Traditionally, deaf education has been treated as the domain of special educators who strive to overcome the difficulties associated with hearing loss. Recently, the sociocultural view of deafness has prompted research and academic study of Deaf culture, sign language linguistics, and bilingual education. Linda Komesaroff exposes the power of the entrenched dominant groups and their influence on the politics of educational policy and practice in Disabling Pedagogy: Power, Politics, and Deaf Education. Komesaroff suggests a reconstruction of deaf education based on educational and social theory. First, she establishes a deep and situated account of deaf education in Australia through interviews with teachers, Deaf leaders, parents, and other stakeholders. Komesaroff then documents a shift to bilingual education by one school community as part of her ethnographic study of language practices in deaf education. She also reports on the experiences of deaf students in teacher education. Her study provides an analytical account of legal cases and discrimination suits brought by deaf parents for lack of access to native sign language in the classroom. Komesaroff confronts the issue of cochlear implantation, locating it within the broader context of gene technology and bioethics, and advocates linguistic rights and self-determination for deaf people on the international level. Disabling Pedagogy concludes with a realistic assessment of the political challenge and the potential of the “Deaf Resurgence” movement to enfranchise deaf people in the politics of their own education.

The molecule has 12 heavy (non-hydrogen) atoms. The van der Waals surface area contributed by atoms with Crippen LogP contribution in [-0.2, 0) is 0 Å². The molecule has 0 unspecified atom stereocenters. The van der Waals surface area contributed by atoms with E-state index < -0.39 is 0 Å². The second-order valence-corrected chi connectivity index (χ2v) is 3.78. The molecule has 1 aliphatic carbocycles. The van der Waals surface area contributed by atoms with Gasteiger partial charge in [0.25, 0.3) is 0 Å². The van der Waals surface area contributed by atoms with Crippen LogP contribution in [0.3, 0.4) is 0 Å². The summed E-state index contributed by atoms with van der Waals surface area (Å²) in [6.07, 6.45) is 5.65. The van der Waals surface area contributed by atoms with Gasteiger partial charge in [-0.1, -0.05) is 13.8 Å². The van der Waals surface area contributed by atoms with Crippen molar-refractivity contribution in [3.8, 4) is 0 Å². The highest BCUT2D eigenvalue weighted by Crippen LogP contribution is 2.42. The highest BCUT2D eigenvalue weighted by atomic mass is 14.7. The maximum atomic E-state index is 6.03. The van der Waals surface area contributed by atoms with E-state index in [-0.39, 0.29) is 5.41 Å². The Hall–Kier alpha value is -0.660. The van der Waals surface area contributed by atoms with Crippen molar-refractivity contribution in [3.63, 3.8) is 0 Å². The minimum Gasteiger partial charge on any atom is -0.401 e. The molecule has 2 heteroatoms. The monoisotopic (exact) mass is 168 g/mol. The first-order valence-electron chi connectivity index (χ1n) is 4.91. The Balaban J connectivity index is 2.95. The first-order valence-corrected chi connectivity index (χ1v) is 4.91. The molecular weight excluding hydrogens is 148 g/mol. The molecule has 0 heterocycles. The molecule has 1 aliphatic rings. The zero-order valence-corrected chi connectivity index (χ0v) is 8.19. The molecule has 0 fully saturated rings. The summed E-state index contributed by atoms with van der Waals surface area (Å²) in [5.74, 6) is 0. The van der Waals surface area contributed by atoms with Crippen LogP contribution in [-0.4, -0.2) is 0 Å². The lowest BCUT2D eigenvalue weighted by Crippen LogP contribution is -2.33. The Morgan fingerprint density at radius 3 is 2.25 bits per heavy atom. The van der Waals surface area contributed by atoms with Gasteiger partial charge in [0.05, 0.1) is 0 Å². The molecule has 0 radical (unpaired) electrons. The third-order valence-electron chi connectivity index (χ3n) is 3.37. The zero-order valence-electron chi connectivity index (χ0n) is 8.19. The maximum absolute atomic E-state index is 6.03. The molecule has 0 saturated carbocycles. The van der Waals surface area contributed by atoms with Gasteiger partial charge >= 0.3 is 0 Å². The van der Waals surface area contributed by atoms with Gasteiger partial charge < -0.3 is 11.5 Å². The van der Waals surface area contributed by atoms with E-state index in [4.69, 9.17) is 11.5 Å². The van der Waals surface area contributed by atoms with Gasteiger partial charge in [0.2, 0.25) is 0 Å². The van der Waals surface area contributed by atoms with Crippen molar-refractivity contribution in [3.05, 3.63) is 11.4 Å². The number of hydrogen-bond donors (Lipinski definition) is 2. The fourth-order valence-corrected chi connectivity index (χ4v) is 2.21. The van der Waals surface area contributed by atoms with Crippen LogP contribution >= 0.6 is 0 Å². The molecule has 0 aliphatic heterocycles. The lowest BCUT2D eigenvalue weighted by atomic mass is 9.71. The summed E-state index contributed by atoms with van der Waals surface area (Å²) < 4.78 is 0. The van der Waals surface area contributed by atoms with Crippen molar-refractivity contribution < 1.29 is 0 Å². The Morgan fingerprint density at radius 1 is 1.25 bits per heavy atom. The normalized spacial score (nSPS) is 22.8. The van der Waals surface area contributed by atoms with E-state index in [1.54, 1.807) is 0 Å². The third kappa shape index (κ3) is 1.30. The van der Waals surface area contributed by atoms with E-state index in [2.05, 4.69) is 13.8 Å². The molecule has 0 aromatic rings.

Controversial Supreme Court decisions have barred organized school prayer, but neither the Court nor public policy exclude religion from schools altogether. In this book, one of America's leading constitutional scholars asks what role religion ought to play in public schools. Kent Greenawalt explores many of the most divisive issues in educational debate, including teaching about the origins of life, sex education, and when--or whether--students can opt out of school activities for religious reasons.